Bison buys bread supplier
Bison Consolidated Bhd, the operator of myNews.com convenience store chain in Malaysia, has announced it is buying a 100% stake in Otaru Fine Food Sdn Bhd. Otaru supplies bakery products mainly to myNews.com.
Rationale for buying Otaru
The reason for buying Otaru is well explained in Bison’s announcement on the stock exchange on 13 July 2016. ‘The Otaru Acquisition augurs well for Bison in preparation for managing its own full-fledged food processing centre which it targets to construct and be ready and operational in the financial year 2018. In the interim Otaru will expand its products range and continue to supply Bison’s outlets in the Klang Valley.’
Central kitchen crucial to develop high-margin fresh food business
Bison’s Otaru acquisition paves the way to ensure it has the means to supply its stores with food products from the new food processing centre. 7-Eleven Malaysia currently does not seem to have a central kitchen as it still relies on third-party suppliers like CP, Fuji Bakery Supplies (M) Sdn Bhd, English Hotbreads (Sel.) Sdn Bhd and Cafe Decoral Sdn Bhd.
In Indonesia, PT Modern Internasional, the operator of 7-Eleven, is equipped with a central kitchen, which has undergone phase two expansion. The central kitchen supplied 160 new fresh food SKUs during the first three quarters of 2015 and ended the third quarter of 2015 with 244 fresh food SKUs.
7-Eleven Malaysia adds buns to fresh food line-up
7-Eleven has recently added buns as part of its fresh food range. The buns are made by Fuji Bakery Supplies (M) Sdn Bhd.
However, these buns are not well received. Most of them are approaching their expiry date when the author visited one of the 7-Eleven outlets in Ampang, Selangor.
Stored inside a glass cabinet
There are few reasons why the buns are not popular. The buns are off limit to consumers as they are kept in an enclosed glass cabinet, which was previously used to display fried finger foods such as fish balls and meat balls.
Not strategically located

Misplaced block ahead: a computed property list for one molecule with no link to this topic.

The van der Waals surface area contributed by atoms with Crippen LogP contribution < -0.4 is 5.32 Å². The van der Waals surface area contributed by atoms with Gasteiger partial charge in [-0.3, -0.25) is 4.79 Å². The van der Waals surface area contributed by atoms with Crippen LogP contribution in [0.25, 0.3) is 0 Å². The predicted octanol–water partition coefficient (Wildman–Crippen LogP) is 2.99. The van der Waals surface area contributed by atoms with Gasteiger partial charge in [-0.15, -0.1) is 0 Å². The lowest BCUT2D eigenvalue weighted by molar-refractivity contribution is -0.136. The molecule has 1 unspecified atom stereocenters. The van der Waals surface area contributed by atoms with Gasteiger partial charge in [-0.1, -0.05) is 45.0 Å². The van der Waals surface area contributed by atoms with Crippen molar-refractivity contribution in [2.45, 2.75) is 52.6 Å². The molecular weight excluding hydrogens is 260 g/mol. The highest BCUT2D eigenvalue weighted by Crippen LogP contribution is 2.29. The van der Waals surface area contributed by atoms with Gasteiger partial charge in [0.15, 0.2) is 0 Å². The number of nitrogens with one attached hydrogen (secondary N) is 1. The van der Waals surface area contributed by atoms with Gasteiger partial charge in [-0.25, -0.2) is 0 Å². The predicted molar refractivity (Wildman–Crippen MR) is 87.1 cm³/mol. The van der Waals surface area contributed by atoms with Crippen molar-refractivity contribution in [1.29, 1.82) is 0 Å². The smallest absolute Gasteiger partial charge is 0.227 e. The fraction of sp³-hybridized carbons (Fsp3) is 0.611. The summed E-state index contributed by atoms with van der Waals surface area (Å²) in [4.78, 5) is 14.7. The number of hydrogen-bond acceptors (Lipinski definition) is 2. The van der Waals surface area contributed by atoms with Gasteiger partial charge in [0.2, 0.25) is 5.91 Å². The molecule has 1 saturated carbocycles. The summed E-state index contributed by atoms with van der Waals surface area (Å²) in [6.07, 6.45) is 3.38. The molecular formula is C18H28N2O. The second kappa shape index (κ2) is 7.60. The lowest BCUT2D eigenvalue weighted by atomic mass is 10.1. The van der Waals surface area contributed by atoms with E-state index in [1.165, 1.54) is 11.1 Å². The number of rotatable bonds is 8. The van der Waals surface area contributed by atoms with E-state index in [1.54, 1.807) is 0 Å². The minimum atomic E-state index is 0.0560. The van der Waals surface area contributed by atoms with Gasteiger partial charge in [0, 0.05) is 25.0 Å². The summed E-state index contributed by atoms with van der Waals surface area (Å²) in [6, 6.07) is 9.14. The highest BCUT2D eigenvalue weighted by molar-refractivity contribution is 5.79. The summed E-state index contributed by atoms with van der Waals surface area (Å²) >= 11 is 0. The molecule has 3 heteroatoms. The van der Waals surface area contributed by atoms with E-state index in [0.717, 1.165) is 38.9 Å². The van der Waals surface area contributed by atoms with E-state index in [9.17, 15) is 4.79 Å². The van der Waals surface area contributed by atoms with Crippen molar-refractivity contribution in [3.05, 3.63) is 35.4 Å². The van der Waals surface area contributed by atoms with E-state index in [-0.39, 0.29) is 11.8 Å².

Moreover, the glass cabinet is hard to open and it is located opposite a rack full of popular branded bread and buns. The moment consumers step inside the store, what they will see first is the branded bread and buns from Gardenia, Mighty White and Massimo, not the bread hidden in the glass cabinet.
7-Eleven Fresh to Go slightly more expensive than mainstream brands
The price of 7-Eleven Fresh to Go buns is slightly more expensive than their branded equivalent. For example, the 7-Eleven ikan bilis (anchovies) bun is selling at a price of RM 1.00, while Mighty White is priced at RM 0.95.
7-Eleven Fresh to Go Ikan Bilis Bun tastes better but hard to open
Taste wise, the 7-Eleven Fresh to Go Ikan Bilis Bun tastes slightly better than Mighty White’s.
But then comes the issue of packaging. Mighty White packaging is easy to open. It takes a lot of effort just to open the 7-Eleven Fresh to Go bun. Even though the Fresh to Go bun is well sealed and protected to ensure its freshness, consumers who are on-the-go are more likely to choose the other more easy-to-open option.
The Indonesia 7-Eleven serves as a pointer for fresh bakery. The shelf uses the open concept with products within easy reach. The bread comes with the 7 Fresh concept. On the packaging are printed with the words ‘Hygienic, Tasty and Quick’ followed by ‘Fresh Bakery.’
The ‘Fresh Bakery’ section is located prominently opposite the cashier with strong visibility to consumers when they first step into the outlet and when they pay for their purchases.
Ultimately, the bread eating culture is not strong in Indonesia, which makes 7-Eleven bread stands out due to the small choice of packaged bread. In Malaysia, it is hard to compete with Gardenia and Massimo.
What 7-Eleven Malaysia can do is to focus on steamed bun, which is what the convenience stores in the Philippines are doing. There is no branded equivalent for steamed bun and the food is well received by all the ethnic groups in the country. This is something to thing about.